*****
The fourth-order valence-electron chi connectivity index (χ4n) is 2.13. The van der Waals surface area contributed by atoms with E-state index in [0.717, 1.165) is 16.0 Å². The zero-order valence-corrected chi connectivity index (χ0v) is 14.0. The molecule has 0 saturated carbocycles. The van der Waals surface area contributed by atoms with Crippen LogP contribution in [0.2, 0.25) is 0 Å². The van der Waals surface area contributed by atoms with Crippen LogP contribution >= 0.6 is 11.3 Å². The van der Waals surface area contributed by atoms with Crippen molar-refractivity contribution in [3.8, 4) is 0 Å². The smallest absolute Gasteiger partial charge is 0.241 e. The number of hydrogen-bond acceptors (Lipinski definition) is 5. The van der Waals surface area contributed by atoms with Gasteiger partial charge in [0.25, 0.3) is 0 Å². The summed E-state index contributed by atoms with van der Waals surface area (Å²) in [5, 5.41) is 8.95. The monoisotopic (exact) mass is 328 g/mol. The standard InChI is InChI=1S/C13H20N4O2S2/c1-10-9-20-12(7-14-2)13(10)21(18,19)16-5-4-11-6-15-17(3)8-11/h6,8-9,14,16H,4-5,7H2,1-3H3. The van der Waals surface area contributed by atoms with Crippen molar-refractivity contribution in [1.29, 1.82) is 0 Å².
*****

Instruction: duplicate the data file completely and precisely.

The fourth-order valence-electron chi connectivity index (χ4n) is 2.13. The van der Waals surface area contributed by atoms with E-state index in [0.717, 1.165) is 16.0 Å². The zero-order valence-corrected chi connectivity index (χ0v) is 14.0. The molecule has 0 saturated carbocycles. The van der Waals surface area contributed by atoms with Crippen LogP contribution in [0.2, 0.25) is 0 Å². The van der Waals surface area contributed by atoms with Crippen LogP contribution >= 0.6 is 11.3 Å². The van der Waals surface area contributed by atoms with Crippen molar-refractivity contribution in [3.8, 4) is 0 Å². The smallest absolute Gasteiger partial charge is 0.241 e. The number of hydrogen-bond acceptors (Lipinski definition) is 5. The van der Waals surface area contributed by atoms with Gasteiger partial charge in [0.25, 0.3) is 0 Å². The summed E-state index contributed by atoms with van der Waals surface area (Å²) in [5, 5.41) is 8.95. The monoisotopic (exact) mass is 328 g/mol. The standard InChI is InChI=1S/C13H20N4O2S2/c1-10-9-20-12(7-14-2)13(10)21(18,19)16-5-4-11-6-15-17(3)8-11/h6,8-9,14,16H,4-5,7H2,1-3H3. The van der Waals surface area contributed by atoms with Crippen molar-refractivity contribution in [1.29, 1.82) is 0 Å².